La Quenelle: Europe’s new symbol of hate reaches Britain

La Quenelle: Europe’s new symbol of hate reaches Britain

West Bromwich Albion's Nicolas Anelka, right, gestures as he celebrates his goal against West Ham United during their English Premier League soccer match at Upton Park.
West Bromwich Albion's Nicolas Anelka, right, gestures as he celebrates his goal against West Ham United during their English Premier League soccer match at Upton Park.

Europe’s latest race-hate trend was exported to Britain this week after an anti-Semitic gesture described as a “Nazi salute in reverse” was performed by a French footballer playing in England’s top flight.

Nicolas Anelka, a 34-year old West Bromwich Albion player, performed the sign known in France as “la quenelle” while celebrating a goal on Saturday.

The stance is strongly associated with anti-Semitism and Holocaust denial and has exploded into public consciousness, with sickening images appearing online of the “disgusting” sign being made around the world.

Sports stars including Manchester City’s playmaker Sami Nasri and NBA basketball star Tony Parker have issued speedy apologies after pictures of them performing the quenelle emerged.

The high-profile promotion appears to have encouraged people to mimic the salute at sensitive places like Auschwitz and the Toulouse school where Jewish children were gunned down in March 2012.

Anelka’s club initially sought to downplay the matter, but later agreed that the star striker had caused offence. “The club has asked Nicolas not to perform the gesture again,” read a statement. “Nicolas immediately agreed to adhere to this request.”

This did little to quell the growing anger at Anelka’s antics, however, as French Jewish community president Roger Cukierman said it was “an inverted Nazi salute”.

New to British audiences, it was popularised in Europe by controversial comedian Dieudonne, whose supporters describe him as “anti-establishment” but whose past record suggests something more sinister.

He is known for coining the phrase “shoananas,” a cross between “Shoah” and the French word for pineapple. Critics say it suggests the Holocaust was a myth but does so by bypassing French laws prohibiting Holocaust denial.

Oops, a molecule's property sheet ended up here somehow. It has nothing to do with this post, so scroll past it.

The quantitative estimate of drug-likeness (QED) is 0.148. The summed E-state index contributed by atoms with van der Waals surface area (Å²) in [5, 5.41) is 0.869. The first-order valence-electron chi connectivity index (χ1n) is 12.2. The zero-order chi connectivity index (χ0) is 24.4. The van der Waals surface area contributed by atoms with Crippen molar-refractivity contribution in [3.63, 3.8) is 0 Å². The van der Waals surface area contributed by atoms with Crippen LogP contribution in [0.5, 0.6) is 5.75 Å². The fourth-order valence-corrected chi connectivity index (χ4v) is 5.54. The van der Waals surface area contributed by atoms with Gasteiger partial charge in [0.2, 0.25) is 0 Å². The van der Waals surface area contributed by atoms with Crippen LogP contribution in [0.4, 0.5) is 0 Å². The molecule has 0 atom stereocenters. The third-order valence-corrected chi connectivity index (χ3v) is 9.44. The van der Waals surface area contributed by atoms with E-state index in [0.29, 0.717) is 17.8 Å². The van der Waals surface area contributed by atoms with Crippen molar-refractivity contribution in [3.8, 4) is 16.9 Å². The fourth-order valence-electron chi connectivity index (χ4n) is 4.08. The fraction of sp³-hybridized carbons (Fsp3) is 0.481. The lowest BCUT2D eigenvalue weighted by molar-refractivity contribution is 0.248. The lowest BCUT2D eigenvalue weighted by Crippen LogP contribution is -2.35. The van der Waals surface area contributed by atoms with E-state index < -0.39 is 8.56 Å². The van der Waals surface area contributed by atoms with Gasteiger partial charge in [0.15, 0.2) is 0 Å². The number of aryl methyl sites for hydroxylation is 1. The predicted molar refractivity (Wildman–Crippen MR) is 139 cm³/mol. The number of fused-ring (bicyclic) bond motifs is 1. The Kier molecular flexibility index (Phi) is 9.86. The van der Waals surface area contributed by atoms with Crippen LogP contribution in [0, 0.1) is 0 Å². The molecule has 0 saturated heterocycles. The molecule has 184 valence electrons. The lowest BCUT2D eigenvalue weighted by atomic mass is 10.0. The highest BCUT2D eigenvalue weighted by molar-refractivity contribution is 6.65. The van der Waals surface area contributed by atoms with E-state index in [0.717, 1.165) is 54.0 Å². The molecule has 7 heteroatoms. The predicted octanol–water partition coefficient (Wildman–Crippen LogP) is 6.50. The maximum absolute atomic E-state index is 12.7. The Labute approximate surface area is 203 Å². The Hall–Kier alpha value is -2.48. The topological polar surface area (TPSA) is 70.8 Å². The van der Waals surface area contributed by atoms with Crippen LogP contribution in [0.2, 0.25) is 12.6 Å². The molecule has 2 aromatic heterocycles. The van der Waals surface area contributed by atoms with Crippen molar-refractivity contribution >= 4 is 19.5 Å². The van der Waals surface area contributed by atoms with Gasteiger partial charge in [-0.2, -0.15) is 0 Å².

Dieudonne has had several convictions and fines, and last month attracted attention after mocking a Jewish journalist on radio, saying: “When I hear Patrick Cohen speak, I tell myself, you know, the gas chambers…Shame.”

On Facebook, his supporters raced to defend two French soldiers sanctioned for performing the gesture in uniform outside a Paris synagogue, but the comedian insists he is not anti-Semitic but “anti-Zionist”.

Observers scoff at the distinction, however, saying the sign is just another attempt to evade prosecution for hate crimes.

French Minister for Sport Valerie Fourneyron condemned it as “shocking” and “disgusting,” while former sports minister Chantal Jouanno said the quenelle was “a Nazi gesture, clearly anti-Semitic and known as such”.

He added: “It is not worth arguing about interpretation. We must be clear about our values. He must be punished.”

In the UK, the Board of Deputies said European Jews “were appalled” and called on the Football Association (FA) to investigate the matter urgently.

Simon Johnson, interim chief executive at the Jewish Leadership Council and a former director at the FA, echoed the call, saying that there was “a strong suspicion that this was an anti-Semitic gesture” and adding that the Jewish community could assist the inquiry by providing information.

The striker could face up to a ten match ban if found guilty. “If he is convicted, we expect the FA to apply the most severe sanction,” said Johnson. “Football is no place for racist or anti-Semitic gestures.”

But Anelka, who converted to Islam in 2004, said it was just a “special dedication to my friend”. He added: “I don’t know what religion has to do with this story… I am neither racist nor anti-Semitic.”

Moshe Kantor of the European Jewish Congress, however, dismissed the idea of ignorance, describing the quenelle as “merely a lesser known Nazi salute.”

He said: “It is sickening that a well-known footballer would make such an abusive and hateful gesture. Inverting the traditional Nazi salute should not allow anti-Semites to spread their hatred with impunity.”

Birmingham’s Jewish community president Sir Bernard Zissman said: “He didn’t do it just because the sun was shining – it was to ally himself with this anti-Semitic comedian. It’s offensive to the Jewish community in France, it’s insulting to us.”

He added: “Anelka seems to be from an ethnic minority, so he needs to learn what the Nazis were all about, because 70 years ago he could well have been in a concentration camp, rather than on a football field.”

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